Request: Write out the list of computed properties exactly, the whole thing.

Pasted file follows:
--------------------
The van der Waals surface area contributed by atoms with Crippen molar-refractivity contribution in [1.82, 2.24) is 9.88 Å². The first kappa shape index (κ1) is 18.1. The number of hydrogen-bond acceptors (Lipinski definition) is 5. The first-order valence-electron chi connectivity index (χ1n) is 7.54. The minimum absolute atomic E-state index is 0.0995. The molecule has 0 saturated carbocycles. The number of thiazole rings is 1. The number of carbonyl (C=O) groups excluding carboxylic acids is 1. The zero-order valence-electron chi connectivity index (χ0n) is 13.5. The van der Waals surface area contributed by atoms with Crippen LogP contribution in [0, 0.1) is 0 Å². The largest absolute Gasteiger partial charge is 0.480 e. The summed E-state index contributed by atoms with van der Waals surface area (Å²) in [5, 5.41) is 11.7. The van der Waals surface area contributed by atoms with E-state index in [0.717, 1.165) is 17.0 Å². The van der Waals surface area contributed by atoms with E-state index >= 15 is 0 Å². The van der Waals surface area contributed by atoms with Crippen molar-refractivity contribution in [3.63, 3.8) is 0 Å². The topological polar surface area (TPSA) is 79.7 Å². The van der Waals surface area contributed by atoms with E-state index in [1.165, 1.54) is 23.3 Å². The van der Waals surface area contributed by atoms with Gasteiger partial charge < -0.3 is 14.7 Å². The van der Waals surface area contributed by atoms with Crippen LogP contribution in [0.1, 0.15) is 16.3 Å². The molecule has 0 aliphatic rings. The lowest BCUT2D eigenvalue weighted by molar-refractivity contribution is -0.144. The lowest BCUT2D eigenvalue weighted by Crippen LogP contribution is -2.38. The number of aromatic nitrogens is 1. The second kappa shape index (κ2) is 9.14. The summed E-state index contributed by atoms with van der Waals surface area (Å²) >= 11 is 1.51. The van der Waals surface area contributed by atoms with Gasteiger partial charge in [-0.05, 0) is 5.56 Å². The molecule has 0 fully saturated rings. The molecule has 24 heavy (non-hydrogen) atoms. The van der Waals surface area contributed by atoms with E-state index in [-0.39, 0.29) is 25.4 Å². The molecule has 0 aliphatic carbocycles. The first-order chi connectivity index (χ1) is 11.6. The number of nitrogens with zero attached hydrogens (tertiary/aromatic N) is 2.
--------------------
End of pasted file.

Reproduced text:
The van der Waals surface area contributed by atoms with Crippen molar-refractivity contribution in [1.82, 2.24) is 9.88 Å². The first kappa shape index (κ1) is 18.1. The number of hydrogen-bond acceptors (Lipinski definition) is 5. The first-order valence-electron chi connectivity index (χ1n) is 7.54. The minimum absolute atomic E-state index is 0.0995. The molecule has 0 saturated carbocycles. The number of thiazole rings is 1. The number of carbonyl (C=O) groups excluding carboxylic acids is 1. The zero-order valence-electron chi connectivity index (χ0n) is 13.5. The van der Waals surface area contributed by atoms with Crippen LogP contribution in [0, 0.1) is 0 Å². The largest absolute Gasteiger partial charge is 0.480 e. The summed E-state index contributed by atoms with van der Waals surface area (Å²) in [5, 5.41) is 11.7. The van der Waals surface area contributed by atoms with E-state index in [0.717, 1.165) is 17.0 Å². The van der Waals surface area contributed by atoms with E-state index >= 15 is 0 Å². The van der Waals surface area contributed by atoms with Crippen molar-refractivity contribution in [3.63, 3.8) is 0 Å². The topological polar surface area (TPSA) is 79.7 Å². The van der Waals surface area contributed by atoms with E-state index in [1.165, 1.54) is 23.3 Å². The van der Waals surface area contributed by atoms with Gasteiger partial charge < -0.3 is 14.7 Å². The van der Waals surface area contributed by atoms with Crippen LogP contribution in [0.1, 0.15) is 16.3 Å². The molecule has 0 aliphatic rings. The lowest BCUT2D eigenvalue weighted by molar-refractivity contribution is -0.144. The lowest BCUT2D eigenvalue weighted by Crippen LogP contribution is -2.38. The number of aromatic nitrogens is 1. The second kappa shape index (κ2) is 9.14. The summed E-state index contributed by atoms with van der Waals surface area (Å²) >= 11 is 1.51. The van der Waals surface area contributed by atoms with Gasteiger partial charge in [-0.05, 0) is 5.56 Å². The molecule has 0 fully saturated rings. The molecule has 24 heavy (non-hydrogen) atoms. The van der Waals surface area contributed by atoms with E-state index in [-0.39, 0.29) is 25.4 Å². The molecule has 0 aliphatic carbocycles. The first-order chi connectivity index (χ1) is 11.6. The number of nitrogens with zero attached hydrogens (tertiary/aromatic N) is 2.